After being replaced as ALP leader in 1983 by Bob Hawke, Bill Haydon made his famous observation that "a drover's dog could lead the Labor Party to victory at the present time."
With the benefit of hindsight, we can see that this was a significant point in Australian politics. Haydon was looking back to an era where the personalities of party leaders didn't matter a great deal in electoral competitions - when 'a drover's dog' may indeed have led a party to victory against a government whose time was up.
Hawke's success pointed in the other direction: To an era where leadership would increasingly take the place of parties and traditional ideologies and to a situation where a once popular leader would be replaced if the polls indicated declining popular support.
We are now in a situation where we would do well to curb our expectations of leaders and focus instead on regenerating other political institutions.
For much of the twentieth century, political parties and their ideologies meant something to voters. Their programs broadly reflected the interests of their supporters, be they the working class, middle class or farmers. Most voters had a long-term attachment to one of the major parties and voted accordingly. Many belonged to a political party.
This has changed dramatically. Party membership is in perilous decline, party loyalties have been eroded and there are few ideological differences between the major parties. In this context, leadership and a passing parade of issues have filled the vacuum left by the decline in the parties. Electoral contests are now personalised as leadership struggles.
For many voters, Julia Gillard's supplanting of Kevin Rudd was deemed to be illegitimate because "they hadn't voted for her." For these Australians at least, elections are a presidential style competition between leaders rather than a contest between parties for control of the Lower House.
The personalisation of politics can be seen clearly in the contest between Julia Gillard and Tony Abbott. As many commentators have observed, the ideological gap between the two is small. Both of their parties face similar membership decline and have fewer rusted on supporters. Yet the competition between them and their followers is the most personal in Australia's history.
This is undoubtedly aided by the increased use of opinion polling by the media and political parties, and by the opportunities presented by new interactive media. These developments give greater weight to the views of ordinary people unmediated by political parties. Citizens are regularly polled for their opinions on a myriad of issues and new media allow ordinary voters to comment on political stories, sign petitions, or be recruited for political demonstrations and activities that have nothing to do with the party system. Major interests also regularly try to recruit voters to their side in their quest to reshape government policy to their own advantage.
This highly personalised political sphere provides the perfect environment for populist politics. Some leaders such John Howard and Tony Blair, for a time, skilfully managed this new environment. Because party ties have weakened, both prime ministers were able to appeal to 'the ordinary people' across the traditional party divide. The leaders, rather than their parties, were seen to represent voters' interests.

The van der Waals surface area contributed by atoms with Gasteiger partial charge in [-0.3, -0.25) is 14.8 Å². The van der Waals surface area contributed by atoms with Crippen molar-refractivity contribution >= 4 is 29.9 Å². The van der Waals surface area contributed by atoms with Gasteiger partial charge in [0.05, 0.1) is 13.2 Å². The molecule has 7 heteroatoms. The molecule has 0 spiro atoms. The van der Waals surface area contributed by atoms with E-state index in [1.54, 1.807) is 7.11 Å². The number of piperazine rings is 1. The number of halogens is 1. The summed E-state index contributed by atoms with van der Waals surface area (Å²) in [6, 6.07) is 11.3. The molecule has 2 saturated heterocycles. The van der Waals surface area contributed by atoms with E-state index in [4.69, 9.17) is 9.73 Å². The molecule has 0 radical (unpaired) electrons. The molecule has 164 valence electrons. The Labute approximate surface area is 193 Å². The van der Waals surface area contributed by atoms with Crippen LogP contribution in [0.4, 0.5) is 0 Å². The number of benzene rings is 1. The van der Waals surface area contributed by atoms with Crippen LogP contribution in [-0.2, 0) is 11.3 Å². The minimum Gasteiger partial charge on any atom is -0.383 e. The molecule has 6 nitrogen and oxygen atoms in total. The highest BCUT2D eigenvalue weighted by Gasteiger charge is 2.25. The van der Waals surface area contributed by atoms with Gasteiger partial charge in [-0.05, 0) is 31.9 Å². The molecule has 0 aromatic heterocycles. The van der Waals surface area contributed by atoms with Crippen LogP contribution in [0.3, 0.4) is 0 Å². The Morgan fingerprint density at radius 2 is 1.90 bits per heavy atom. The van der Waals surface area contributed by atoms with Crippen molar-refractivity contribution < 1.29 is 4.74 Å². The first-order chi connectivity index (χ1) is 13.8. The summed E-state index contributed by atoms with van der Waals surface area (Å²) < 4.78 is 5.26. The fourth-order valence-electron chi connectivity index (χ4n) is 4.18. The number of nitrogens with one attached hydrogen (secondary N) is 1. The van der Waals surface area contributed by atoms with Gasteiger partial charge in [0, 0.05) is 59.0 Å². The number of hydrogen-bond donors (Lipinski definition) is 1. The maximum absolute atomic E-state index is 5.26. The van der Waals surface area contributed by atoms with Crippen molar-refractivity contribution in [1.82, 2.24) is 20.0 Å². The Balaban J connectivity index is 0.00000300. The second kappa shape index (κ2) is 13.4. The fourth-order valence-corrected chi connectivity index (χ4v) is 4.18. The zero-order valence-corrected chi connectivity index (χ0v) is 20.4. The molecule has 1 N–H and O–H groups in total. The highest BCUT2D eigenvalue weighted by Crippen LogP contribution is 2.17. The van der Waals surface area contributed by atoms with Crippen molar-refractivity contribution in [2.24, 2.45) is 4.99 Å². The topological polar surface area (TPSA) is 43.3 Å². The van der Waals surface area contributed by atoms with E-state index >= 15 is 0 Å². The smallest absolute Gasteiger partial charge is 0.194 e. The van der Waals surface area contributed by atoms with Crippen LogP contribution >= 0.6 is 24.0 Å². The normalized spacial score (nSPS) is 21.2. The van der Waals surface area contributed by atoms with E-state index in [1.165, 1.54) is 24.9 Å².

Both Blair and Howard attracted supporters away from their rivals. Howard won the votes of blue-collar workers and appropriated many of the symbols associated with Labor. Populist leadership of this kind, however, marginalises those whose interests are not aligned with 'the people' and often fails to protect individual and minority rights.
It is a politics of resentment that fosters a kind of righteous anger on the part of the people towards various 'out' groups be they refugees or inner city latte sippers. Both Julia Gillard and Tony Abbott fan the flames of discontent by empathising with people over their exaggerated fears of asylum seekers or financial ruin.
Highly personalised and populist politics downplays the role of institutions in protecting rights and in making government accountable. In an extreme form, it can lead to a belief among followers that all problems will be solved when 'their' leader 'gets in.'
This was particularly evident among the followers of Pauline Hanson at her peak. Many of them appeared to believe that if only Hanson could lead Australia, then difficult policy and political issues would disappear. Some of Julia Gillard's opponents appear to think along similar lines - if only she were to be removed, their problems would vanish. Perhaps some in the Labor Party believe the same thing. Tony Abbott also seems to be operating on the assumption that crossing the finishing line means the end of the race, rather than the beginning.
There are dangers in our obsession with leadership because it masks the transformations that are occurring in many of our political institutions, such as parties and the media. It is unlikely that we can go back to the point where a drover's dog could possibly lead a party to victory. We do need, however, to reflect on what these changes to our party system and the mass media mean for our democracy and what we need to do about them.